Taking a Website Live
There are a few things to do before authorizing your Web developer to “flip the switch.” Some of these items you can do yourself, while for others, you’ll want to consult with your Web developer. All of them can have an impact on how smoothly you’ll transition to the new website and how effective it will be.
Some of these items might be a bit tech-y, but don’t worry; think of this as a final checklist that you can share with your Web developer:
Does each page of your website have a title that appears at the very top of the browser? Does the page title include a few keywords that are relevant to that page? Placing page titles is a very simple process and helps search engines, such as Google, to better index the page.
If your pages do not include titles, ask your Web developer to add them for you. Or, if you are using a content management system, you can add page titles yourself.
Does each page of your website have META data included? META data is simple code embedded within a page that includes a description and keywords about that page. Search engines such as Google take notice of META data and can improve where you appear in a search result.
Ask your Web developer if your old website had META data embedded. If so, make sure it is transferred to the new website. If not, work with them in creating META data for the new website. It’s a simple process and a task that is more marketing-oriented than technical.
Go live date
Pick a date and time that ensures everyone involved will be available when the site is taken live. It sounds simple, but many times companies will pick a go live date when people are away from the office, such as January 1. If there is a problem when the site goes live, you want all hands on deck, including the development team, the host provider, the domain registration company and so on. For that reason, avoid holidays, weekends or Friday afternoons.
Modifying the domain
The domain is your website and e-mail address ( ____.com). In order to take the website live, the domain will need to be modified, pointing it to the new website (and perhaps e-mail) hosting location.
Here is a quick to-do list relating to modifying the domain. Coordinating these with your Web developer will ensure a smoother go-live event:
1. Do you have the login to the company where you registered your domain? This may be a company such as GoDaddy, Network Solutions and others. If not, you may need to contact the company directly in order to gain access and modify your domain.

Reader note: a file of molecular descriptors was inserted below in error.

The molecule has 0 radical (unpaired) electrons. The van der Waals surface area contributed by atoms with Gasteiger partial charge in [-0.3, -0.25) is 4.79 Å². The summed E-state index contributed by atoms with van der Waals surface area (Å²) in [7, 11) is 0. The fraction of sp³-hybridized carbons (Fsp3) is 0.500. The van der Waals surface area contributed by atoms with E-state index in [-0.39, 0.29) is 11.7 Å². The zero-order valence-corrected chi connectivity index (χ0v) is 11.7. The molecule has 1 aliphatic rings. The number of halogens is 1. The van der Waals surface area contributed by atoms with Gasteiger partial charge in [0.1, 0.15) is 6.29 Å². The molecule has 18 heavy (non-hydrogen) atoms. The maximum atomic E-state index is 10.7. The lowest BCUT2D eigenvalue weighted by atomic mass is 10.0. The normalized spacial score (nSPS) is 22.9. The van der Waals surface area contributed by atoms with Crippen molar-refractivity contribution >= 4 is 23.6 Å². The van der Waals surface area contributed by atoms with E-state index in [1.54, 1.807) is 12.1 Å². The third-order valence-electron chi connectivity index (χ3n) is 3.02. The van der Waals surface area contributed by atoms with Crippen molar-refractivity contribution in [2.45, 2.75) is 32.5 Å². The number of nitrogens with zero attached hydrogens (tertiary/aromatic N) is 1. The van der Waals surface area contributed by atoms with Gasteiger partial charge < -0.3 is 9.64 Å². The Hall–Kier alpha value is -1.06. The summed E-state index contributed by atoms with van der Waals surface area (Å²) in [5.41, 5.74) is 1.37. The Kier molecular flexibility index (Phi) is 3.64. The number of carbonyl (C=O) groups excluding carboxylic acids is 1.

2. Will the website be hosted somewhere new? If so, you or your Web developer will need to coordinate with the hosting company so that when the domain is changed it will point to the host location.
3. Is your e-mail provider changing as well? In many cases, e-mail is hosted at a different provider than the website. However, in some cases, both the website and e-mail are hosted at the same location. To ensure that both the website and e-mail will function when the domain is modified, coordinate with your Web developer.
Once a domain modification is made, it typically takes 12 to 24 hours for the rest of the Internet to see the change. If done correctly, your website should never be down, but seamlessly transition from the old site to the new.
Once live …
Now that the new website is live, here are a few final tasks:
1. Submit the website to various search engines such as Google, Bing, Yahoo! and others. This will help jumpstart their indexing of your website.
2. Create a free account at www.google.com/webmasters. There you can create and submit a site map, which further helps Google find pages to your website that it might not ordinarily find. This can be coordinated with your Web developer.
3. Create a free Google Analytics account at www.google.com/analytics. There you can set up detailed (and free!) traffic reporting of your website. As a little coding is involved in the process, this can be coordinated with your Web developer.
Taking a website live is more than “If you build it, they will come.” Strong, substantive content and ease of functionality has the most impact when you’ve taken all available steps to ensure that most people can find your business.
By coordinating with your Web developer and having a short, simple checklist for taking a website live, you will eliminate downtime and frustration, plus set a strong foundation for search engine optimization. Best of all, most (if not all) of these tasks involve very little time and cost—or no cost at all..
| || |
John Forsberg is CEO of i2 Integration, dedicated to creating Internet, intranet and extranet Web applications, and interactive multimedia productions.